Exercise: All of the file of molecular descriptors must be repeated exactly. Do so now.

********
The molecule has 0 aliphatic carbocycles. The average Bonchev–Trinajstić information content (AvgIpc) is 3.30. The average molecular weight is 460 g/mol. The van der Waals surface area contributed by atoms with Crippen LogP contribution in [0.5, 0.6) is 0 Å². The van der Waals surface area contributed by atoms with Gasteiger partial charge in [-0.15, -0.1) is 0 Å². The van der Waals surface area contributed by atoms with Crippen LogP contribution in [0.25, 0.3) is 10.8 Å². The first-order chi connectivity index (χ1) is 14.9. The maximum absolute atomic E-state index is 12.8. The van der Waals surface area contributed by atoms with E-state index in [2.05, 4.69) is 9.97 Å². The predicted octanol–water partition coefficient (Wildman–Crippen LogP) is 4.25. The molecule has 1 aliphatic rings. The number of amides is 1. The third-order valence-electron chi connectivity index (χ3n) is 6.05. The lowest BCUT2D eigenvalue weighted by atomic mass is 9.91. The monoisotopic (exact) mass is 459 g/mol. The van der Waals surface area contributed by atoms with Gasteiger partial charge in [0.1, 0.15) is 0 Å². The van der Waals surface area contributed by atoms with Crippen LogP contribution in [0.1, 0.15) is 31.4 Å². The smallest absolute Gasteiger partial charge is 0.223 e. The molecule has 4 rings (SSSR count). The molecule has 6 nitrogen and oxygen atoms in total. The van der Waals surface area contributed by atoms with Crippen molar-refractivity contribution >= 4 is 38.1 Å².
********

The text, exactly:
The molecule has 0 aliphatic carbocycles. The average Bonchev–Trinajstić information content (AvgIpc) is 3.30. The average molecular weight is 460 g/mol. The van der Waals surface area contributed by atoms with Crippen LogP contribution in [0.5, 0.6) is 0 Å². The van der Waals surface area contributed by atoms with Gasteiger partial charge in [-0.15, -0.1) is 0 Å². The van der Waals surface area contributed by atoms with Crippen LogP contribution in [0.25, 0.3) is 10.8 Å². The first-order chi connectivity index (χ1) is 14.9. The maximum absolute atomic E-state index is 12.8. The van der Waals surface area contributed by atoms with E-state index in [2.05, 4.69) is 9.97 Å². The predicted octanol–water partition coefficient (Wildman–Crippen LogP) is 4.25. The molecule has 1 aliphatic rings. The number of amides is 1. The third-order valence-electron chi connectivity index (χ3n) is 6.05. The lowest BCUT2D eigenvalue weighted by atomic mass is 9.91. The monoisotopic (exact) mass is 459 g/mol. The van der Waals surface area contributed by atoms with Gasteiger partial charge in [0.1, 0.15) is 0 Å². The van der Waals surface area contributed by atoms with Crippen LogP contribution in [0.1, 0.15) is 31.4 Å². The smallest absolute Gasteiger partial charge is 0.223 e. The molecule has 4 rings (SSSR count). The molecule has 6 nitrogen and oxygen atoms in total. The van der Waals surface area contributed by atoms with Crippen molar-refractivity contribution >= 4 is 38.1 Å².